The wicked are always on the prowl for those they can use to further their cause.  They use flattery to get you on-side, and when you are at ease they shut the trapdoor and hold you tight.  If you are a proud person you will be susceptible to flattery.  The people who are recruited are called “henchmen” and they are as corrupt as the leader.  A person of a humble spirit would not even think about challenging the established order of things, so he is not going to be influenced by these people.  He could not hold up his head and look people in the eye when they discover he is corrupt, so they do not do dodgy things.  A henchman does not care if you know.

6  29:6    In the transgression of an evil man there is a snare: but the righteous doth sing and rejoice.

6  29:22  An angry man stirreth up strife, and a furious man aboundeth in transgression.

They will try to catch the righteous, but they are not gullible and so manage to sidestep the tricks.  The people you need to avoid are the angry ones, because they are in the business of strife, and the furious ones are offending as they speak.  If you are fooled by them you are not wise.  The righteous have reason to sing and rejoice because in the end they do not fit the profile of the henchman.

7  29:7    The righteous considereth the cause of the poor: but the wicked regardeth not to know it.

7  29:21  He that delicately bringeth up his servant from a child shall have him become his son at the length.

The poor know who is trying to take them down, and they will soon see the person who is concerned for their welfare.  The wicked protest when you say the poor are unfairly dealt with, as if they share your concern for them, but it is just a lie, they do not care.  A master can gain the trust of a servant by the way he treats him, so the servant will honor him as he would a father in the end.  A servant would never be fooled by a wicked person trying to corrupt him.

8  29:8    Scornful men bring a city into a snare: but wise men turn away wrath.

8  29:20  Seest thou a man that is hasty in his words? there is more hope of a fool than of him.

A few scornful men can put the whole city at risk by their manner.  The wise would not antagonize anyone, but would rather turn the anger away before it gets out of hand.  The enemy would walk away from a fool and count him as unimportant, but a man hasty in his words is likely to stir resentment, resulting in conflict that could well bring the city down.  We are protecting our family and our community and we are committed to keep them safe.  So you watch what you say.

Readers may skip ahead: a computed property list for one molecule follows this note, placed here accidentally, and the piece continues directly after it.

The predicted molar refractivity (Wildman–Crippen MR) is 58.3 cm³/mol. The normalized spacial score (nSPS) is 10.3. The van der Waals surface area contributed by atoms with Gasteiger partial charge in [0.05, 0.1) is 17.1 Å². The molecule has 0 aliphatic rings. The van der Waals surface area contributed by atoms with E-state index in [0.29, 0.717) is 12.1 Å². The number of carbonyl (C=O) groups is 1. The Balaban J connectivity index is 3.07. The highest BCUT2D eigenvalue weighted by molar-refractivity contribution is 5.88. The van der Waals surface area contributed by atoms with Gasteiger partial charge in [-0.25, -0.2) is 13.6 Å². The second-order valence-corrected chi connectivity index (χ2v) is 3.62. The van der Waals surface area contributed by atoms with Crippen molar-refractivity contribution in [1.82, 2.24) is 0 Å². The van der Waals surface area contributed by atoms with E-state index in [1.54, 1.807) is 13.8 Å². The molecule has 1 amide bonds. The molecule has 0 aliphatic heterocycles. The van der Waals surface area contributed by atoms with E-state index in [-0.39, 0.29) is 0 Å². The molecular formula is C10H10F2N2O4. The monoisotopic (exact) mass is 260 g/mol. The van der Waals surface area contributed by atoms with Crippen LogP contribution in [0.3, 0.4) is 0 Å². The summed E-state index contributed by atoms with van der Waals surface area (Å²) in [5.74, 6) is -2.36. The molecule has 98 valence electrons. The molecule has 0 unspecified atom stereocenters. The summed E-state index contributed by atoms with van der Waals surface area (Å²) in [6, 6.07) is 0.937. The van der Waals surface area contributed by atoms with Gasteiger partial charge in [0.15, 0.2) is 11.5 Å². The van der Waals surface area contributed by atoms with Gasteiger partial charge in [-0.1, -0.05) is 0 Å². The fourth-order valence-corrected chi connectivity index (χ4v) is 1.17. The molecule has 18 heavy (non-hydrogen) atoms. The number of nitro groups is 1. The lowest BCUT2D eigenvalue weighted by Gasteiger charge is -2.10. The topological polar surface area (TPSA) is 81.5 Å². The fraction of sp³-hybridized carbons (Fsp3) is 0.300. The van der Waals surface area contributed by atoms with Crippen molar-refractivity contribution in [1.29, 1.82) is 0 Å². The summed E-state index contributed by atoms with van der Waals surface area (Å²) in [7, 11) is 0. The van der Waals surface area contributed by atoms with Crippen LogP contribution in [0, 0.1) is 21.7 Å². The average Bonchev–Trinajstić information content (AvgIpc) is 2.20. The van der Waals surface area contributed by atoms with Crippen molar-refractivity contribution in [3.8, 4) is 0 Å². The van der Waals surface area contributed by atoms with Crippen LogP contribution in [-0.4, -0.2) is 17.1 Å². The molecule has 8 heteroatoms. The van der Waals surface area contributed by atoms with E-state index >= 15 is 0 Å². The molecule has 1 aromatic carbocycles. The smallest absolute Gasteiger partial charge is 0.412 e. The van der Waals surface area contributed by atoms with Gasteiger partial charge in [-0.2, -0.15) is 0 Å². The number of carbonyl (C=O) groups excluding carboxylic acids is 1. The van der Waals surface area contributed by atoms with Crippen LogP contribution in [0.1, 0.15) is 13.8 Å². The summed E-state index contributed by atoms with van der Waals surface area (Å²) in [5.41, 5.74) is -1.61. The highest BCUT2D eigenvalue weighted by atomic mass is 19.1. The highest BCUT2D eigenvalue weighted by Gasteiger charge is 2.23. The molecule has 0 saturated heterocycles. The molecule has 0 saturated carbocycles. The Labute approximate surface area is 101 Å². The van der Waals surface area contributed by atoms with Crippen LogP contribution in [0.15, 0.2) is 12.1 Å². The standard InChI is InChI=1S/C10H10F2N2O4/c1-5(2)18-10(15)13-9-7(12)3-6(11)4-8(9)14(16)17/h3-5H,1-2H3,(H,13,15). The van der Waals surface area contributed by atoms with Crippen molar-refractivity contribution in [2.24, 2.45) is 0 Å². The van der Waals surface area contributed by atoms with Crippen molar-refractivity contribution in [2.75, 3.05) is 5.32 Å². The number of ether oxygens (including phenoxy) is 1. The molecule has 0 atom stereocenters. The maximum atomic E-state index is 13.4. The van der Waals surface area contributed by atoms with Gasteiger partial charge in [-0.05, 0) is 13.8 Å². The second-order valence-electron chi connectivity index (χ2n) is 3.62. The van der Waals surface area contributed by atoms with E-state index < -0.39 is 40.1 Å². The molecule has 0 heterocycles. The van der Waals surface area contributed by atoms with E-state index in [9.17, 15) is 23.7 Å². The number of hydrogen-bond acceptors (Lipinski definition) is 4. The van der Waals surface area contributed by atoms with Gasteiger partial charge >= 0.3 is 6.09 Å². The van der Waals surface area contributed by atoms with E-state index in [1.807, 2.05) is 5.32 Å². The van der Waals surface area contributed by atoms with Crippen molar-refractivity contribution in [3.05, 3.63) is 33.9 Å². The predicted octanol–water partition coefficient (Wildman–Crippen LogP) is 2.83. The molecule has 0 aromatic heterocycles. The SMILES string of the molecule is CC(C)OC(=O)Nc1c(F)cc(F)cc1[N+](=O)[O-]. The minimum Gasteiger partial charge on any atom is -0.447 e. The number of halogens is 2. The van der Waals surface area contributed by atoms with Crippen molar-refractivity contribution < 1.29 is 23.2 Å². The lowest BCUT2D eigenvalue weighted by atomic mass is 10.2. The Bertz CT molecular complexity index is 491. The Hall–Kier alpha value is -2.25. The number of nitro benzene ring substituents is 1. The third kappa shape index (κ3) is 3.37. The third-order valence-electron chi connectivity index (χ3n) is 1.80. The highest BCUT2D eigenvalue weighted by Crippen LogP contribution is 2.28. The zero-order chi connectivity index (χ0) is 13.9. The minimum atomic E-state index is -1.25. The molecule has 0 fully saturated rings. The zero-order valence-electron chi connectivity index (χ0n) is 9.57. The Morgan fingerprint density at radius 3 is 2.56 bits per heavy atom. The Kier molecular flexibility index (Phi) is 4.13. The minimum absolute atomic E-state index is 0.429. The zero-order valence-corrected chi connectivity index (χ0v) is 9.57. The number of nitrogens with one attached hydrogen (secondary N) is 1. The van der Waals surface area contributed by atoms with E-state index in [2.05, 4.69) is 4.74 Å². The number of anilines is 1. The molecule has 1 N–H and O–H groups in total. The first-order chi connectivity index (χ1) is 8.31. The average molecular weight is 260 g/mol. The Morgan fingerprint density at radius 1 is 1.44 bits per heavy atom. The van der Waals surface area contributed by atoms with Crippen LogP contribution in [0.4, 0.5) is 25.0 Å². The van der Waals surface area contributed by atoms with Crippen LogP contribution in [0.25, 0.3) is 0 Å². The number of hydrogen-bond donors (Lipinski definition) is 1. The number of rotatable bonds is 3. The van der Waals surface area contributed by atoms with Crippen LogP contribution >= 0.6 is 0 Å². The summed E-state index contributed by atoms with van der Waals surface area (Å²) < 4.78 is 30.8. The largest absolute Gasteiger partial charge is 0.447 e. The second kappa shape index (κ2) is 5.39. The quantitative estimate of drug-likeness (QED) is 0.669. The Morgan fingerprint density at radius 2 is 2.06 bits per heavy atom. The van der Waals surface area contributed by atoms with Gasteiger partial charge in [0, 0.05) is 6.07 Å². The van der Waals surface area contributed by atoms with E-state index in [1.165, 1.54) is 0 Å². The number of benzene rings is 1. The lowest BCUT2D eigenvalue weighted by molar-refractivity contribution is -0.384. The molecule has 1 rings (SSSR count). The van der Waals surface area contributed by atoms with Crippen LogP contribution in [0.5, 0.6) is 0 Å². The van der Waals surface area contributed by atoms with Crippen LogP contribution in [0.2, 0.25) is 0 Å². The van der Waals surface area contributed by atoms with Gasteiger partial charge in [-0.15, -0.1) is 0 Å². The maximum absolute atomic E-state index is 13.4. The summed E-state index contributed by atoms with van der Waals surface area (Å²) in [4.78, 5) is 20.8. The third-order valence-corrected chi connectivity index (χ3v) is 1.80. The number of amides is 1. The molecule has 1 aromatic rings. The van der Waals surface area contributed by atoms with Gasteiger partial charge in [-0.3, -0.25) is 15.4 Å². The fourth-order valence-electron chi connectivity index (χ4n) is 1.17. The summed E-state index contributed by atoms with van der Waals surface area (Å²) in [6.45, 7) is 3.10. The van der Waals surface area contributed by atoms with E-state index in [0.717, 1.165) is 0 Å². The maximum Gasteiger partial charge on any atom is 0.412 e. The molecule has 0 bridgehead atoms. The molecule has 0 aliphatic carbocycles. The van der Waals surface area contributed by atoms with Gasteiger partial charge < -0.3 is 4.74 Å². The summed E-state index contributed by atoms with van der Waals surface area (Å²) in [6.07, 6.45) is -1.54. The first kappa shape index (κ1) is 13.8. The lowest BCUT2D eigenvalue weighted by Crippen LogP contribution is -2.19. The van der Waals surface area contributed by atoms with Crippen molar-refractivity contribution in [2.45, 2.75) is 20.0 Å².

9  29:9    If a wise man contendeth with a foolish man, whether he rage or laugh, there is no rest.

9  29:19  A servant will not be corrected by words: for though he understand he will not answer.

In the previous couplet the enemy walk away from the fool because he is not worth the effort.  In this one the wise are advised to do the same because it is a fruitless cause, the fool will not let up, so you will not convince him.  If you chasten a servant you will not get through either, because he will yield whether he thinks you are right or not.  So know what you are dealing with, and there is a greater likelihood you will get where you want to go.

10  29:10  The bloodthirsty hate the upright: but the just seek his soul.

10  29:18  Where there is no vision, the people perish: but he that keepeth the law, happy is he.

There is a difference in attitude of the bloodthirsty and the just because the bloodthirsty would like to see the end of the upright, while the upright want to save the life of the bloodthirsty.  If you want to know who is right in the argument then identify the one who is most concerned for the victim in the matter.  The other party will be concerned about the welfare of the Perpetrator, but you can treat his concern with a grain of salt.  The vision is a world where there are no Perpetrators and bloodthirsty people, so keep this vision in front of your gaze, and you will soon work out who is right and who is wrong.

11  29:11  A fool uttereth all his mind: but a wise man keepeth it in till afterwards.

11  29:17  Correct thy son, and he shall give thee rest; yea, he shall give delight unto thy soul.

Listen to the story and then evaluate the information.  A fool will tell all in what way the other person failed to do this or that, or appeared to be doing something they should not.  The wise will only speak of the relevant and important things, because he wants the matter to be properly resolved.  These things get off the track early in life when the son is not corrected.  He grows up to believe you can do wicked things and get away with it.